In 2005, while I was news editor of the Sacramento News & Review, I wrote a profile of Cockburn, who indulged my interviewing skills and spoke off the cuff with rapid-fire intelligence, eloquence and wit. I re-read the article this weekend — you can find it here — and was again amazed at his ability to intertwine arcane historical data with Hunter Thompson-worthy imagery, all in one real-time conversation.
I’m tempted at this point to say "rest in peace," but I think Cockburn would find peace kind of boring. So instead, here are a few of his quotes from our interview.
"These days, we have the Democrats about to sell out on Social Security. They sold out last month on Chapter 7 bankruptcy. You know, they’re incapable—even the most fundamental primitive efforts of protection of ordinary people are beyond them. They can’t do it. I mean, I think they’re a dead letter. They’re a huge rotting albatross hanging around the neck of every single left person in this country. And the left are putting a handkerchief to their nose trying to ignore this festering carcass, dripping with worms, reeking, hanging around their necks: 'No, it’s not. I like it. It doesn't smell bad.'"
"There’s about 30,000 a month on U.S. military bases reading CounterPunch. Now that’s pretty good, isn’t it? If I said to you 30 years ago, “We’re gonna get pamphlets, and we’re gonna go stand outside a U.S. military base and leaflet—and hopefully we won’t get our brains beaten in,” we’d have been happy if we’d have given away 500 leaflets. If we had actually managed to get 500 leaflets into 500 hairy military hands—or delicate military hands, like Lynndie England’s, maybe—we’d have counted it a good day’s work. And here you’ve got 30,000 reading our seditious prose."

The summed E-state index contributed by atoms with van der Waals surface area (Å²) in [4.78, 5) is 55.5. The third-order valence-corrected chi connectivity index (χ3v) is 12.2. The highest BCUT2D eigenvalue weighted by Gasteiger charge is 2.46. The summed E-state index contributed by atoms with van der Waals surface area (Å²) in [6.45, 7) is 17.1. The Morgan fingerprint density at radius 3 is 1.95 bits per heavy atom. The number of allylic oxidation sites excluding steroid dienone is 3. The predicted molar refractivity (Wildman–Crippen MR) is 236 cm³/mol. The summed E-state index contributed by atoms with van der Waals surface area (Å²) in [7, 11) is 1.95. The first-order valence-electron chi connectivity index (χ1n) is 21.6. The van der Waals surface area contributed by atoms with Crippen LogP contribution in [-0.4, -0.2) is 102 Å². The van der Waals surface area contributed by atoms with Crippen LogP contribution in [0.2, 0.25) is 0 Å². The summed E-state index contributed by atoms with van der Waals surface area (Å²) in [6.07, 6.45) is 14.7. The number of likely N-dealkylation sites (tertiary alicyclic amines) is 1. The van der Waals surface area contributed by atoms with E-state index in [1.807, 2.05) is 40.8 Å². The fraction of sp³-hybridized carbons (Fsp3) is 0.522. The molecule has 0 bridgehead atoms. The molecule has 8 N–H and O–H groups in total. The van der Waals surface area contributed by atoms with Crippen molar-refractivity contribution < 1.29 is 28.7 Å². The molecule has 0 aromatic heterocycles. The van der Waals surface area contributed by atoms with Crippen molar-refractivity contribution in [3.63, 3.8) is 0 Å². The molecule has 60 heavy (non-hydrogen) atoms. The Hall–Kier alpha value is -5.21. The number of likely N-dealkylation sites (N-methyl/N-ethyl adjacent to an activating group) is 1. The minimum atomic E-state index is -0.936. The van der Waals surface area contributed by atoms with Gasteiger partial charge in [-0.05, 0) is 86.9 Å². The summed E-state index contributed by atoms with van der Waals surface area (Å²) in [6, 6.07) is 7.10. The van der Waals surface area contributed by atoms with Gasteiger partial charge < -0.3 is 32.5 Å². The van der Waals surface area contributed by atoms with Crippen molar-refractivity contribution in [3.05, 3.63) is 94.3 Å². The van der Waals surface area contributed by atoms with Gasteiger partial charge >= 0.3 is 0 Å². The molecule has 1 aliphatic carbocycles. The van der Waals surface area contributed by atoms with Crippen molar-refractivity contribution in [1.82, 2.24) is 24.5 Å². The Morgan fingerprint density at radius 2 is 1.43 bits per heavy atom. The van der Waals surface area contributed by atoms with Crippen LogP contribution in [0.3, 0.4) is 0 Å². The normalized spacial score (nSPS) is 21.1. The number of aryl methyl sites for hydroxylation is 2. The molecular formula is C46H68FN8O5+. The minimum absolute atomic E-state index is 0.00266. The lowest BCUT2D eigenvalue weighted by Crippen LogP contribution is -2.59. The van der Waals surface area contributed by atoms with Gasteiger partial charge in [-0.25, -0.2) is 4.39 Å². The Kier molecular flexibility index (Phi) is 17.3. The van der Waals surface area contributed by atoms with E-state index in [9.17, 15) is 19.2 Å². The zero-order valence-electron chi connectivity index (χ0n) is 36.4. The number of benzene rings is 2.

"Yeah, globalism is great. It’s been going on for hundreds of years. Oh yeah, I’m against globalism of the bad sort: some fucking company in America going and screwing people in the Third World and not paying them properly. But globalism, I mean, it was very good when the Portuguese—well, it probably had a bad impact on Latin America—but it was good that potatoes and peppers got to Europe. That was early, early globalism. It’s much more rapid these days. You know, the first Indian housewife got the basics for what we regard as the eternal Indian diet in about 1550, and in about 1555 it was on every household menu in the whole of India. Cortez brought turkeys back to Europe in 1519, from the New World, and by about 1535, they were on every German Christmas table as the old traditional turkey dinner, right? And then the Puritans took the turkeys back to America in cages, and when the Indians gave them turkeys for Thanksgiving, there was a tame turkey looking out the little cage at it. That’s globalism."
"I’ve always been an optimist. You have to be an optimist. Because most people on the left, they tend to take a rather grim view of the world, as you may have noticed. You want to just generally be bushy-tailed about things, I think."